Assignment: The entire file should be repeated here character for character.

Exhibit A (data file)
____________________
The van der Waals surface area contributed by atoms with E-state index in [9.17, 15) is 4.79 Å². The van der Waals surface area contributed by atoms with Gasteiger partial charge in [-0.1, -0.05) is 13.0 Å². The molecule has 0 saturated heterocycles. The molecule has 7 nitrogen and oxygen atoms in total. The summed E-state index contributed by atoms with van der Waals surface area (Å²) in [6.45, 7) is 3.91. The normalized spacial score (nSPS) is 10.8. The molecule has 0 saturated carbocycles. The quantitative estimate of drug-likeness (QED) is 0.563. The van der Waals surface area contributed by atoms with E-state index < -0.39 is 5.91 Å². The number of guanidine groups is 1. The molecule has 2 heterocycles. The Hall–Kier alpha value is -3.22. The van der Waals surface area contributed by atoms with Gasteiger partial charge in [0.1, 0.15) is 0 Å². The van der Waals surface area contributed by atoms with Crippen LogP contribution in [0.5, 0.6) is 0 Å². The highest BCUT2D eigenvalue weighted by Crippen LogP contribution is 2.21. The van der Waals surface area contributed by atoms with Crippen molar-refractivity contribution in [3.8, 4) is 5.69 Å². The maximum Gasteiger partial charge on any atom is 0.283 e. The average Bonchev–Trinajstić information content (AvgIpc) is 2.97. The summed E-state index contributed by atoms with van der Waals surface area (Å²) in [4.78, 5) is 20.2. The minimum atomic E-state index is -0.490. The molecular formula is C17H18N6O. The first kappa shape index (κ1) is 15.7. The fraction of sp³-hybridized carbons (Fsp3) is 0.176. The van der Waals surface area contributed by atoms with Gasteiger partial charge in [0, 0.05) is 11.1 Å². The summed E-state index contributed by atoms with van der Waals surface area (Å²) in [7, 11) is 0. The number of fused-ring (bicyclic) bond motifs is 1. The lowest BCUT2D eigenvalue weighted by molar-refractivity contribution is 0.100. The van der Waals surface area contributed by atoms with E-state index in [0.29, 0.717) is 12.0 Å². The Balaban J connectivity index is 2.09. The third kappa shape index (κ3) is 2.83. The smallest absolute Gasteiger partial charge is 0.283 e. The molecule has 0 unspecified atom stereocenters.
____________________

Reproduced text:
The van der Waals surface area contributed by atoms with E-state index in [9.17, 15) is 4.79 Å². The van der Waals surface area contributed by atoms with Gasteiger partial charge in [-0.1, -0.05) is 13.0 Å². The molecule has 0 saturated heterocycles. The molecule has 7 nitrogen and oxygen atoms in total. The summed E-state index contributed by atoms with van der Waals surface area (Å²) in [6.45, 7) is 3.91. The normalized spacial score (nSPS) is 10.8. The molecule has 0 saturated carbocycles. The quantitative estimate of drug-likeness (QED) is 0.563. The van der Waals surface area contributed by atoms with E-state index < -0.39 is 5.91 Å². The number of guanidine groups is 1. The molecule has 2 heterocycles. The Hall–Kier alpha value is -3.22. The van der Waals surface area contributed by atoms with Gasteiger partial charge in [0.1, 0.15) is 0 Å². The van der Waals surface area contributed by atoms with Crippen LogP contribution in [0.5, 0.6) is 0 Å². The highest BCUT2D eigenvalue weighted by Crippen LogP contribution is 2.21. The van der Waals surface area contributed by atoms with Crippen molar-refractivity contribution in [3.8, 4) is 5.69 Å². The maximum Gasteiger partial charge on any atom is 0.283 e. The average Bonchev–Trinajstić information content (AvgIpc) is 2.97. The summed E-state index contributed by atoms with van der Waals surface area (Å²) in [4.78, 5) is 20.2. The minimum atomic E-state index is -0.490. The molecular formula is C17H18N6O. The first kappa shape index (κ1) is 15.7. The fraction of sp³-hybridized carbons (Fsp3) is 0.176. The van der Waals surface area contributed by atoms with Gasteiger partial charge in [0, 0.05) is 11.1 Å². The summed E-state index contributed by atoms with van der Waals surface area (Å²) in [7, 11) is 0. The number of fused-ring (bicyclic) bond motifs is 1. The lowest BCUT2D eigenvalue weighted by molar-refractivity contribution is 0.100. The van der Waals surface area contributed by atoms with E-state index in [0.29, 0.717) is 12.0 Å². The Balaban J connectivity index is 2.09. The third kappa shape index (κ3) is 2.83. The smallest absolute Gasteiger partial charge is 0.283 e. The molecule has 0 unspecified atom stereocenters.